Wherever there is trauma, there has been betrayal, an abuse of authority, a moral injury.
… People who have suffered a trauma — whether it’s a sexual assault at work or repeated beatings at home — find that their identity formation has been interrupted and fragmented. Time doesn’t flow from one day to the next but circles backward to the bad event.
As a culture we’re pretty bad at dealing with moral injury. Sometimes I look at the rising suicide and depression rates, the rising fragility and distrust, and I think it all flows from the fact that we’ve made our culture a spiritual void. When you privatize morality and denude the public square of spiritual content, you’ve robbed people of the community resources they need to process moral pain together.
Like any other news and information site, Church Militant and LifeSite News are rightly subject to fair criticism when they overstep morally and journalistically responsible bounds. But I’ll tell you this: the reason these outlets have such a readership is that they are doing what the mainstream media has for many years refused to do: report on a key aspect of the abuse scandal that offends liberal prior commitments.
Rod Dreher, commenting on an NBC online hit piece:
Corky Siemaszko approaches the Catholic gay conflict issue as a cause, not a news subject. Do his editors at NBC News even care? Are they even capable of seeing that there is a problem of news judgment here?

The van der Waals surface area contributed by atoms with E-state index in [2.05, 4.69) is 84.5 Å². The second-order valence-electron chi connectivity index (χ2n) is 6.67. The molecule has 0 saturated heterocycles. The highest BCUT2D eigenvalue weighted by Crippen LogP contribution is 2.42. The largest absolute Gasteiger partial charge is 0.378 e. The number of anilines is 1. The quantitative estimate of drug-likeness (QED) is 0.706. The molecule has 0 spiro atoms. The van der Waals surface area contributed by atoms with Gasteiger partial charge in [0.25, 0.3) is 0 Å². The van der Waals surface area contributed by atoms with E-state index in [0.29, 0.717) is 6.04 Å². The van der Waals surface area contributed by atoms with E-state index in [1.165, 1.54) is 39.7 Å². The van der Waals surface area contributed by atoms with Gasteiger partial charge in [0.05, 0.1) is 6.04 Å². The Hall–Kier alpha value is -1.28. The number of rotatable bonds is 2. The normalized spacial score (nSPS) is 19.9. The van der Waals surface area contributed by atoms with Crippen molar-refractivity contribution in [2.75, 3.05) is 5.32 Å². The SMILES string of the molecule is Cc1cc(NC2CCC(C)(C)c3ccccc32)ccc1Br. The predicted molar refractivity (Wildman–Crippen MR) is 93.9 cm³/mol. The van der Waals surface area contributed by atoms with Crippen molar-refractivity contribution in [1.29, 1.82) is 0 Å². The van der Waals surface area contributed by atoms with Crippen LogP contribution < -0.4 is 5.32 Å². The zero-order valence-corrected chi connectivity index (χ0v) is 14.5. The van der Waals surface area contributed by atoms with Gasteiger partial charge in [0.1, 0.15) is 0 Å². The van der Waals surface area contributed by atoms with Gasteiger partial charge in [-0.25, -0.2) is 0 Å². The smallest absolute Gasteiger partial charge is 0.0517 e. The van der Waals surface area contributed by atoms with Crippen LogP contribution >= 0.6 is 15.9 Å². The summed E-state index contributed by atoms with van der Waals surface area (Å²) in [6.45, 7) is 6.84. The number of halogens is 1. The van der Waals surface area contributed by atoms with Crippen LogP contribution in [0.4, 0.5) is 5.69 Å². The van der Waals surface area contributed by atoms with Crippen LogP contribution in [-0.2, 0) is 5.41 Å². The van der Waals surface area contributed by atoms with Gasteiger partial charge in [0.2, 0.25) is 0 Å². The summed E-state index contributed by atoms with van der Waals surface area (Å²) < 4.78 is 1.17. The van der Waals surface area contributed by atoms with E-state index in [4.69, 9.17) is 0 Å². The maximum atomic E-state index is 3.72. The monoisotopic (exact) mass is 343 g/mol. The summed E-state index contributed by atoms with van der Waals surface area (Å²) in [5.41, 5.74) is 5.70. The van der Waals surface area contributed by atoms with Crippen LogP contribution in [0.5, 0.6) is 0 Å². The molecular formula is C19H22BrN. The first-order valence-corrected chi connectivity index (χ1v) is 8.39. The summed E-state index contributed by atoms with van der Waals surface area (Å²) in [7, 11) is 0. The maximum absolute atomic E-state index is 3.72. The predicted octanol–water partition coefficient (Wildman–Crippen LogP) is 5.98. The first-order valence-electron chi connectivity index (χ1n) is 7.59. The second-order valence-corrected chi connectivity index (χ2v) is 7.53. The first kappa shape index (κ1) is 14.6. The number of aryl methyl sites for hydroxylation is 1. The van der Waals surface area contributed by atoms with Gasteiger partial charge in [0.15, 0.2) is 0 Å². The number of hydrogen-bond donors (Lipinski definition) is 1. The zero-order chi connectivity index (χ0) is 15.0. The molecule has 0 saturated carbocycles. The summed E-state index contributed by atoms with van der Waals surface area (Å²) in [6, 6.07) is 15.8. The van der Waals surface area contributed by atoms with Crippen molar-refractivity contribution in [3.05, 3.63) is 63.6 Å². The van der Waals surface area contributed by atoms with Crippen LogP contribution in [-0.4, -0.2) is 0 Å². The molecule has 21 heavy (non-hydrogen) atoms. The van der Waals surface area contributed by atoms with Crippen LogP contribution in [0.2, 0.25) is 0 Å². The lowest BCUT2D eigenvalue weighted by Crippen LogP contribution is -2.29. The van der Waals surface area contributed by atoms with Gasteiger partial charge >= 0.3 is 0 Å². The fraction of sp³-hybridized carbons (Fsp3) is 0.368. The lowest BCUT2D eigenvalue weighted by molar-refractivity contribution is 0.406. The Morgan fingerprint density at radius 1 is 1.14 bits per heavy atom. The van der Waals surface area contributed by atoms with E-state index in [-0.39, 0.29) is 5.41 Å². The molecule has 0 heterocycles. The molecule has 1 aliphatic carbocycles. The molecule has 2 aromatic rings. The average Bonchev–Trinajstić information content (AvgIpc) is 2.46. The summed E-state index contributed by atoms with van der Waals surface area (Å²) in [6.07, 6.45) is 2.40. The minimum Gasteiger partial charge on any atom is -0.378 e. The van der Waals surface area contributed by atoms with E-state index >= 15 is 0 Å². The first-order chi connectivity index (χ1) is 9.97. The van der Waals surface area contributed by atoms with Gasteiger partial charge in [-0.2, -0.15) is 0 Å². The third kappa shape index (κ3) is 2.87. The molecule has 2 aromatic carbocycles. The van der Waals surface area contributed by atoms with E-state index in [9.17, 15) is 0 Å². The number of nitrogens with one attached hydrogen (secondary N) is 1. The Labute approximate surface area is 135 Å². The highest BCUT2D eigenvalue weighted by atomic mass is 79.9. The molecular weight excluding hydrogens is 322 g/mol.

An instructive pattern emerges:
When Gospel Coalition people opine on LGBT issues and celibate Evangelicals respond, the latter almost always strike me as more deeply Christian than the former. Here and here, for instance. Ditto when the celibate Evangelicals start it.
Companies are forever wanting to do “team-building,” but everything about the woke workplace compels those with any common sense to consider everyone around them a potential threat.
Corporatizing the revolution has been rapid and consequential. Dreher is starting a “Woke Workplace” series with reader input.
Ingenious: Divide States to Democratize the Senate:
Article IV providesthat “new States may be admitted by the Congress into this Union”—including from the territory of an existing state, if
its legislature consents. Five states were created in this manner: Vermont from New York (1791), Kentucky from Virginia (1792), Tennessee from North Carolina (1796), Maine from Massachusetts (1820) and West Virginia from Virginia (1863).
Drawing on that tradition, a Democracy Restoration Act could grant blanket consent to populous but underrepresented states to go forth and multiply to restore the Senate’s democratic legitimacy.
It responds to a plausible concern about a founding decision that threatens to become unsustainable.
But is the response a plan, or a taunt?
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